Lenovo announced several new business laptops and hybrids at this year’s MWC conference, including refreshes in the ThinkPad T-series and the ThinkBook line. The company’s calling them “AI PCs” because they all feature a dedicated Microsoft Copilot button that offers immediate access to the digital assistant.The just-announced models include the ThinkPad T14 Gen 5, ThinkPad T16 Gen 3, ThinkPad X12 Detachable Gen 2 and ThinkBook 14 2-in-1 Gen 4. These computers are powered by the latest Intel Core Ultra processors, which has come to be expected with new Lenovo computers. LenovoThe ThinkPad X12 Detachable Gen 2 boasts a durable 3:2 display with Corning Gorilla Glass and the whole thing’s powered by an Intel Core Ultra U processor. You can spec this tablet/laptop hybrid with up to 32GB of RAM, for multitasking. The detachable backlit folio keyboard boasts a three-button TrackPad and the tablet includes a front-facing 5MP camera and an 8MP rear-facing camera.The redesigned ThinkBook 14 2-in-1 Gen 4 features an ultra-thin 16.85mm profile, which is slightly thinner than the previous generation. It’s also light, weighing just over 3.5 pounds. The 14-inch display boasts a 16:10 aspect ratio and the keyboard includes a larger touchpad that has been crafted with glass-like Mylar. It also ships with the new Magnetic Slim Pen for more nuanced touchscreen controls. LenovoIn addition to the Core Ultra processors and the near-instantaneous Copilot integration, the ThinkPad T14 Gen 5 and T16 Gen 3 have been built for DIY repairs. The iFixit team was on-hand to advise the overall design, so there are plenty of customer replaceable parts, making it easy to swap out the DIMM, SSD, WWAN card and battery, among other components. With this in mind, iFixit has proactively rated these laptops with a repairability score of 9.3 out of 10. That’s a whole lot better than products from many rival companies.The ThinkPad T14 Gen 5 goes on sale this April and will be available in several SKUs, starting at $950. The ThinkPad T16 Gen 3 also goes on sale this April and will start at $1,220. The ThinkPad X12 Detachable Gen 2 will be available the same month and will feature a starting price of $1,400. Finally, the ThinkBook 14 2-in-1 Gen 4 goes on sale this March with a starting price of $1,170.Catch up on all of the news from MWC 2024 right here!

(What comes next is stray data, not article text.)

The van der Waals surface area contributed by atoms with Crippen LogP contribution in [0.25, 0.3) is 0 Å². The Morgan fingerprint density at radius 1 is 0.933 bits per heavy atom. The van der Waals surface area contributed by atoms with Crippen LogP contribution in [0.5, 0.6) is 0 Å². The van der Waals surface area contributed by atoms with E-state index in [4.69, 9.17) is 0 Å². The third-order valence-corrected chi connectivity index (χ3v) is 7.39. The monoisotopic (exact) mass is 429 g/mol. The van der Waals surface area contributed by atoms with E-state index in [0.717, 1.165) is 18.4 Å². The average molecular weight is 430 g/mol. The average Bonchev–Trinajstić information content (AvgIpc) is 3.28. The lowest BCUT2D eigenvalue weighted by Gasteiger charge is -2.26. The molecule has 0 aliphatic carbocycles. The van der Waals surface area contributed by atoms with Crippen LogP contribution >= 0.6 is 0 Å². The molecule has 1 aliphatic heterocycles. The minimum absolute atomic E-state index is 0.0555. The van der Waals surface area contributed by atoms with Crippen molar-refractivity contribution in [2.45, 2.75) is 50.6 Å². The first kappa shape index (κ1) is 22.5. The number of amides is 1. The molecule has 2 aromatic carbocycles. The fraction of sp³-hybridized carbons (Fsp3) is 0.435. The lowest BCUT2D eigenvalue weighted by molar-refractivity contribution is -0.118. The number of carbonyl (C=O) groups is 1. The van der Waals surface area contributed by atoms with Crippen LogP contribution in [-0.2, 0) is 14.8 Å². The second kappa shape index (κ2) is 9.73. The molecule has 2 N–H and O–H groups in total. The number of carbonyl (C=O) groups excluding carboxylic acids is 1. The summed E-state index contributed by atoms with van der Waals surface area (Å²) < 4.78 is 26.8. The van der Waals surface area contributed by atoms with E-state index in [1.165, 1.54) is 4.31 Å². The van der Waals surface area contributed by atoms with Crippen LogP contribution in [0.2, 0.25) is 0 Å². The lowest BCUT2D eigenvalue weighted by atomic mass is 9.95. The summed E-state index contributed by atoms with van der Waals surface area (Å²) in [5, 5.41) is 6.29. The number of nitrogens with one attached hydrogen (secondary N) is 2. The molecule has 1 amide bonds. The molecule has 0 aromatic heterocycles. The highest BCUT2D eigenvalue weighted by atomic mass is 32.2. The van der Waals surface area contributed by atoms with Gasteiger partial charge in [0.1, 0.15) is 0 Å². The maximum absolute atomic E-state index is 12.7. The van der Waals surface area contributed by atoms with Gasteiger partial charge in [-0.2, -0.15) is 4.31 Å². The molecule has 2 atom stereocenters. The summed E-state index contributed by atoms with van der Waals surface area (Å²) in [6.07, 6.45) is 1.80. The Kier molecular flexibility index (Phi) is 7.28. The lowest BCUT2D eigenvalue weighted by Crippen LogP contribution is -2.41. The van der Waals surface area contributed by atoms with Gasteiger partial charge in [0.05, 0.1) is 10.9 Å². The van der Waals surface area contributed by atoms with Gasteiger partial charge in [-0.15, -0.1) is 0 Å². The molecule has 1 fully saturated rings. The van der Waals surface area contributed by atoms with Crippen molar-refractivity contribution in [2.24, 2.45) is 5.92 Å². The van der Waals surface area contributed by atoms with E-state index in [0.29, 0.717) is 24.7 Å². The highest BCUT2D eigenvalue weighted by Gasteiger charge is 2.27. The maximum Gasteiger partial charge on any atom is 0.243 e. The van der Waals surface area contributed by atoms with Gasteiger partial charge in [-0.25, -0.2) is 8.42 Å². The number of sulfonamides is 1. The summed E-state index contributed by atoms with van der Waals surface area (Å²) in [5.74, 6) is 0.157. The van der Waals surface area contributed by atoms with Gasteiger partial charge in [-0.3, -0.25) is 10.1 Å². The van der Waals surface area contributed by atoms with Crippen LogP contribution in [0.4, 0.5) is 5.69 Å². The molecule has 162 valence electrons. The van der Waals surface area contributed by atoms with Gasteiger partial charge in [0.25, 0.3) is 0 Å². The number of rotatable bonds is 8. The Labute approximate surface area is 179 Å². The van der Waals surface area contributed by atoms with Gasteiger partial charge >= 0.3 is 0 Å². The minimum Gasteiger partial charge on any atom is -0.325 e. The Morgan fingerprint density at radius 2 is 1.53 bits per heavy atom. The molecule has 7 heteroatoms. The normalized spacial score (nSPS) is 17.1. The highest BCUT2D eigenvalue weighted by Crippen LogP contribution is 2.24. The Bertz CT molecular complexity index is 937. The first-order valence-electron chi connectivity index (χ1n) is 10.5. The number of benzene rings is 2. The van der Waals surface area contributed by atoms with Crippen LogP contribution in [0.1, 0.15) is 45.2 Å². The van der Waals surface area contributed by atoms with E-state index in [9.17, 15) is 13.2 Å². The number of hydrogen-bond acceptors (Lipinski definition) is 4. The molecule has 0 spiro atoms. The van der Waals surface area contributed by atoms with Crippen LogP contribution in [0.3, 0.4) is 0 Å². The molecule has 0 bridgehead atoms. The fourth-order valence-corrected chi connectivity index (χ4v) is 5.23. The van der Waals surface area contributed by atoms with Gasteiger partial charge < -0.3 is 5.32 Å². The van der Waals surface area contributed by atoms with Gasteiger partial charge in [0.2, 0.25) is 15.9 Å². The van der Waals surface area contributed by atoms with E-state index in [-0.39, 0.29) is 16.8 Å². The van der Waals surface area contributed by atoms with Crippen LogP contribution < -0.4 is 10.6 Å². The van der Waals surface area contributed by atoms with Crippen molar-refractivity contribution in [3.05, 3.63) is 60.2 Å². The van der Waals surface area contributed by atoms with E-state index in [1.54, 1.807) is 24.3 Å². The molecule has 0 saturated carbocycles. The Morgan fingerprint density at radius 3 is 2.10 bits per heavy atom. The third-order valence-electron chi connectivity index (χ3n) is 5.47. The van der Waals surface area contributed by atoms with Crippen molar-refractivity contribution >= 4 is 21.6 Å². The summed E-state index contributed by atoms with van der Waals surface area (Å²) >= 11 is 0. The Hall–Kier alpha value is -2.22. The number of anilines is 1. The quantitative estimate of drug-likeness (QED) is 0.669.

/ The T-series ThinkPads also get updated processors as well as keyboard tweaks for better accessibility. And a Copilot key.By Joanna Nelius, laptop reviewer. She has covered consumer technology, with an emphasis on PC gaming, since 2018. Previous bylines: USA Today, Gizmodo, PC Gamer, Maximum PC, among others.The ThinkPad T14s Gen 5 Photo: LenovoWhile the ThinkBook Transparent Display laptop Lenovo showed off at MWC 2024 is just a proof of concept, the company also announced refreshed versions of several ThinkPads and ThinkBooks, as well as a few accessories.That includes three refreshed ThinkPad T-series laptops: the ThinkPad T14 Gen 5, ThinkPad T14s Gen 5, and ThinkPad T16 Gen 3, all with Intel Core Ultra processors (or an AMD Ryzen 8040 option for the T14 Gen 5). All three get Lenovo’s Communication Bar, which extends a